They sound like ideas that should unbalance a stealth game, but Republique's construction is clever enough that this doesn't happen. You can only gain these abilities by purchasing them from the game's Data Broker character, and you can only gain the currency to do this by gathering intel in the field and trading it in. This almost always means taking bigger risks, and has the additional benefit of making you engage with the game's fiction more, seeking out files that flesh out the world and characters. By the time you've earned enough to buy these abilities, you'll be good enough at the game that they've become handy assists rather than vital crutches.

The changes aren't just restricted to the big bullet-point gameplay features of new enemies and abilities. There are more subtle signs of growth here. This episode takes place in the city's library, a location that is both more visually interesting and structurally challenging than the fairly linear corridors and rooms of the first instalment. This is a large and mostly self-contained space, which immediately tips the gameplay in the direction of Metroid. You'll be criss-crossing the map (which has also been improved) multiple times, but thanks to cunning construction it never feels repetitive.

Republique is a pleasant anomaly: a stealth game that breaks out of rigid patterns and an episodic game that visibly evolves and improves

You're free to return to previous chapters and locations and new content will unlock.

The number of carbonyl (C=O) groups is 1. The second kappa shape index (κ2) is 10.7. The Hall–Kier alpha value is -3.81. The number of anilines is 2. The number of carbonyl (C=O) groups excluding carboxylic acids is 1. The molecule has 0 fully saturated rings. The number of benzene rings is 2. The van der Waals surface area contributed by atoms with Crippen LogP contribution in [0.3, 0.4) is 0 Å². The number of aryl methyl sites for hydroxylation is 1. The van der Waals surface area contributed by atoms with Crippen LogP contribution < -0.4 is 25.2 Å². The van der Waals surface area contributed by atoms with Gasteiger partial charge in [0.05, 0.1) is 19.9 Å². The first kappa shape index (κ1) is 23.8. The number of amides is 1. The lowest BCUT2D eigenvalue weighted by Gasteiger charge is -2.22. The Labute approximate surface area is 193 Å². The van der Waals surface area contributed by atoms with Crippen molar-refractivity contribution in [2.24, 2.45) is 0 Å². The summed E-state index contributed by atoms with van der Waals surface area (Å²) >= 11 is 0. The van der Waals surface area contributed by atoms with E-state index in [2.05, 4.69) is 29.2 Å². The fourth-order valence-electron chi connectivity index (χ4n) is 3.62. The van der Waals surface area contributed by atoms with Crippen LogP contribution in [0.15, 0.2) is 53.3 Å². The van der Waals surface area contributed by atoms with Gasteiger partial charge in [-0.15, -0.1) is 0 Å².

Passing through an area in a different direction leads to a very different stealth encounter, even before you factor in those randomly patrolling super-guards, and the environment itself is simply more interesting, with more places to hide and multiple levels where balconies and mezzanines offer vantage points from which to observe your foes.

The benefits of episodic gaming have taken a bit of a beating in recent months. Too often, it's nakedly clear that the format exists mostly for the benefit of developers, giving them time to write the next bit of the game while selling the previous part. In the cases of Broken Age and Broken Sword 5, it's led to a single gameplay experience simply being chopped in half. Even Telltale, the narrative masters of the form, don't really seem to develop their systems from one episode to the next.

All of which makes Republique a pleasant anomaly: a stealth game that breaks out of rigid patterns and an episodic game that visibly evolves and improves from one chapter to the next. The game isn't quite everything it could be just yet - the occasional puzzles, although slightly more involved, still feel like the weak link in the chain - but with more episodes to come, there's a strong sense that by the end, it's going to be something very special indeed.

8 /10

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About the author

Dan Whitehead

Dan Whitehead

Senior Contributor,

Dan has been writing for Eurogamer since 2006 and specialises in RPGs, shooters and games for children. His bestest game ever is Julian Gollop's Chaos.